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Three Women by Lisa Taddeo

Three Women by Lisa Taddeo

I struggle with Lisa Taddeo. I read her new novel ‘Animal’ last year, and mentally I added it to the list of the growing genre where women treat themselves as worthless and go around causing chaos and ruin, usually to their own detriment. Also on this list is huge-fan-following ‘Luster’ by Raven Leilani.

In an interview with the Guardian, Lisa confesses, “When I read Mary Gaitskill’s Bad Behaviour I was like, ‘Oh yeah. These women are fucked up, too!’ But some people are like, ‘Those people are fucked up – I’m not like them.’ And maybe there are people who aren’t fucked up over desire, but I haven’t met them yet.” Perhaps that’s why I struggle with Lisa Taddeo’s books – they make me uncomfortable, and I find the point of view and the characters (not to mince words) fucked up. Perhaps that’s why Taddeo’s work is so divisive: you either get it or you don’t; you’re either fucked up over desire or you aren’t.

After reading ‘Animal,’ a friend of mine recommended her previous novel called ‘Three Women,’ which as an embellished non-fiction novel follows the true stories of three different women and their journeys with being loved, and had sex with.

Naturally Lisa Taddeo’s work covers the darker aspects of sex and the psychological drivers it takes to want sex so badly that you’re happy to make sometimes horrific decisions in the search for it. In the end I suppose it all boils down to the want to be loved, in whatever form. However, in Lisa’s books, it doesn’t quite sound like love at all, and instead a need to feel validated – which for these women conceives itself through sex.

All true stories, and all harrowing in their own way: the first character we meet is Maggie, who falls in love with her high school teacher and enters into a romantic relationship with him. It jumps between their love story, as recounted by her, and her presently fighting a court case with him over his sexual relationship with a minor. Although hard to read at times, Taddeo recounts their relationship perfectly through the eyes of a young girl with a huge crush and the excitement that holds, especially when it’s a forbidden love. Later on, after feeling abandoned by him and struggling with her normal life and relationships with other men, she starts to realize how wrong it was, and how it negatively affected her mental health and growth.

Again, this is a true story – the teacher’s name is Aaron Knodel, and he is a revered teacher in West Fargo where he won the teacher of the year award. Disturbingly, he is still teaching students – and Maggie is forever known as a liar.

We meet Lina, a young Catholic girl who fell in love with her brother-in-law’s 30-year-old friend, who took her 16-year-old virginity, and was ostracized for it back at school. Later she gets noticed by her high-school crush, one of the most popular boys in school, and she glows with the requited love and the fact of being noticed after being a wallflower for all those years. A couple months into dating and she was subsequently raped by 3 other schoolmates at a high school party, and her high school crush abandons her, along with her popularity. Years go by, and she gets married to a man who doesn’t touch her at all, and she desperately craves love and affection. Lina reconnects with her now deadbeat, married-with-kids childhood crush, and enters into an illicit affair with him in the search of passion and redemption – but most of all affection.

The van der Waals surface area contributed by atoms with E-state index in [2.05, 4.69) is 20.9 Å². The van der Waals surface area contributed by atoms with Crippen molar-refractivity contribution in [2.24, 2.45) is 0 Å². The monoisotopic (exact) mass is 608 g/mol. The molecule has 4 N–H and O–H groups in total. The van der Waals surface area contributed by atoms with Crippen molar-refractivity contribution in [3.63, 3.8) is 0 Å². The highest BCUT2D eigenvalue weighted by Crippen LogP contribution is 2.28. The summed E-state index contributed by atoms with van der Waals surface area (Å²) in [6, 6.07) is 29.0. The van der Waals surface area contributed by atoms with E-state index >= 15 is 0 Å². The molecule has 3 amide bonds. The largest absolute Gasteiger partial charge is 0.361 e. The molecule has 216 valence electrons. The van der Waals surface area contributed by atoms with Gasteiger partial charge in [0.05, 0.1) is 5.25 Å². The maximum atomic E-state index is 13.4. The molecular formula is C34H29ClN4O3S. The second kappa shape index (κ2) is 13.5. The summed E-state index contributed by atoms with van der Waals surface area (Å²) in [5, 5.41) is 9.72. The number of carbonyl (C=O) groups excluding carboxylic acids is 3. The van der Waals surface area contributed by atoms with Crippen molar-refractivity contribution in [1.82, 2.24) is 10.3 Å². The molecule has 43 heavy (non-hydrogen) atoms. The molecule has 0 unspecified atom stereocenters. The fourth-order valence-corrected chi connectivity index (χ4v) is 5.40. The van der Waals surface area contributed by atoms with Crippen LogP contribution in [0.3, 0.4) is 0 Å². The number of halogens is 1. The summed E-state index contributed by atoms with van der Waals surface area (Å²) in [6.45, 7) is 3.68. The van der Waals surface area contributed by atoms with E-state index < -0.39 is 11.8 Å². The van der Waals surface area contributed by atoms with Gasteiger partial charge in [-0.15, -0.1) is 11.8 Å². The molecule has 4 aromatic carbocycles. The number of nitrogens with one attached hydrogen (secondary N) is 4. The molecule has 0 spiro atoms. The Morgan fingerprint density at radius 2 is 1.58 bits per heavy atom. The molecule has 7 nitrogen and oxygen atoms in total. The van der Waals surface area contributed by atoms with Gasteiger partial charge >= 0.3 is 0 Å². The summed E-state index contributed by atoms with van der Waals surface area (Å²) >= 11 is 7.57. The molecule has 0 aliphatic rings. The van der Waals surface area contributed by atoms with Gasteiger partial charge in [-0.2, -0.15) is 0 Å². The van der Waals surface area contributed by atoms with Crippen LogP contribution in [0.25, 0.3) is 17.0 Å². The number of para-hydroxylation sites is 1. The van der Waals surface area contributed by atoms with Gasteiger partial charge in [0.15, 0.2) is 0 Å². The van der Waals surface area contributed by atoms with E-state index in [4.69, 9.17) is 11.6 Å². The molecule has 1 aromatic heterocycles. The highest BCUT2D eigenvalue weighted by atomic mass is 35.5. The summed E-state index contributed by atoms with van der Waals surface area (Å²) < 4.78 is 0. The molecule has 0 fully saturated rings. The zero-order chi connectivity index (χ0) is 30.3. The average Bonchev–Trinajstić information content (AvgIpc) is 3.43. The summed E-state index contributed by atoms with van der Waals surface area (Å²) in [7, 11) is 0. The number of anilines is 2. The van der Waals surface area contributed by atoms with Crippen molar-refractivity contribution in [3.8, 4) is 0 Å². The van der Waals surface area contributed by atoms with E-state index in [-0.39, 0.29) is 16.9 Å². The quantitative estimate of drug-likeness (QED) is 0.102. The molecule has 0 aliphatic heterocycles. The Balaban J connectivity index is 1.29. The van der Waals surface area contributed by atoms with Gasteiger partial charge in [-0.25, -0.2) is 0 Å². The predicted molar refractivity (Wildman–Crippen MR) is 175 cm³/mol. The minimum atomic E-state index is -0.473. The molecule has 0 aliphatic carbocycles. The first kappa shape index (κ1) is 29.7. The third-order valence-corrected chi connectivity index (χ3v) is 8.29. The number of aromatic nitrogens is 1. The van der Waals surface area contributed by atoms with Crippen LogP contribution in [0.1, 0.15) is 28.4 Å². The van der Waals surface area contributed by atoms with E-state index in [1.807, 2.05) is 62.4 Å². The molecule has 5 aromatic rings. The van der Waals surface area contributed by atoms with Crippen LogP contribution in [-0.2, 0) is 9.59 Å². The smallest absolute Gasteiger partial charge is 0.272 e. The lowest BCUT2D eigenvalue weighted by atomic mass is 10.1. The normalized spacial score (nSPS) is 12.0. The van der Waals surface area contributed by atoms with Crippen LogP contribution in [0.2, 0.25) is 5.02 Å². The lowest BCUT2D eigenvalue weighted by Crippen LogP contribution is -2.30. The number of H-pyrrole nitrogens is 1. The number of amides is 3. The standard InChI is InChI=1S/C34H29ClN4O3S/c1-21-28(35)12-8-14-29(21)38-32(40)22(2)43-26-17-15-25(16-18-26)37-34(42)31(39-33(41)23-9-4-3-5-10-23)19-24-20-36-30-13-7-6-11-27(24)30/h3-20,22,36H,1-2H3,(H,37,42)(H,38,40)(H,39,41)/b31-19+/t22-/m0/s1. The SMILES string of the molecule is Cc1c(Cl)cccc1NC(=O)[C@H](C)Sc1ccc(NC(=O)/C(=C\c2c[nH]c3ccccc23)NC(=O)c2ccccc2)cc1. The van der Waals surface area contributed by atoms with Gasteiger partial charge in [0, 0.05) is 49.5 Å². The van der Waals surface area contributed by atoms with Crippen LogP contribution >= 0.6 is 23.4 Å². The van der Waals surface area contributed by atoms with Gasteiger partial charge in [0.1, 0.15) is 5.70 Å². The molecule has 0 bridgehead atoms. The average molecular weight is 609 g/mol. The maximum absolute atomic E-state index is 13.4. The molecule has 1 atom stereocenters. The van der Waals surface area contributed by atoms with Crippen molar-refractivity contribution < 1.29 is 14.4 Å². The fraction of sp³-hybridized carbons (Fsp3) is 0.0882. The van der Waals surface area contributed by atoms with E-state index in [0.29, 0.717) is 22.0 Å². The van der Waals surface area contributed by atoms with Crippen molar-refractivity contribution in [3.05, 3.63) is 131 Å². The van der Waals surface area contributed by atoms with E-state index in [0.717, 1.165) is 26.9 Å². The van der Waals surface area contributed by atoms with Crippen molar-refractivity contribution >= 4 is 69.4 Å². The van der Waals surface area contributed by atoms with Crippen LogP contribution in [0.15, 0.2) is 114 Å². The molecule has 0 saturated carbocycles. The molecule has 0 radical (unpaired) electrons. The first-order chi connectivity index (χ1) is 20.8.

Her story jumps back and forth between her journey and her retelling to a support group of women, most of whom judge her for sleeping with a married man, as a lot of the other women have come for support from being cheated on by their husbands. Lina is the other woman, and although knows perfectly well that these women dislike her for her actions, she is compelled to retell her story, convinced they will understand and support her after hearing all the facts. Lina’s search for validation causes her to not only pine after sex with her husband, but sex with her crush, and also to alienate her from her support group.

We meet Sloane, a seemingly perfect married 30-something who has sex with other people while her husband watches. A perfectly normal kink, all the while ruining other’s people’s relationships.

At the root of the novel, it details what women will do to feel wanted, even if it means being exploited in the process. These women, in different forms, show a wild desperation to be liked, to be wanted, to feel validated as human beings, and as women who have desires. It shows that throughout strife – and literal abuse – women have been groomed to be submissive: “I apologise for everything – as a woman, I’ve apologised my whole life.”

If anything, these women’s stories are told in almost a total read of suspense, as if we the reader are also highly strung, sexually charged, and waiting for a text back from the married man we are having an affair with. Typical of Taddeo’s books, the women do not come out on top, and some parts of the novel are particularly devastating – so read with caution. As always, I endeavour to see women succeed in all things, so I’m not sure I would read it again.

Regardless of her subjects, Taddeo is an incredible writer, who is able to grip you with both hands, even when trying to squirm away from the story. I do think it is worth the read, and is totally reflective on our own perspectives of desire whether we relate to the book or not, or even accept the characters.

As for me, I’ve currently signed a petition against Aaron Knodel’s right to teach, but reflective of the truth of the novel, and the world’s stance against female victims of rape – I’m not holding out much hope. All I can say is: believe the victim – and don’t send your kids to West Fargo High School.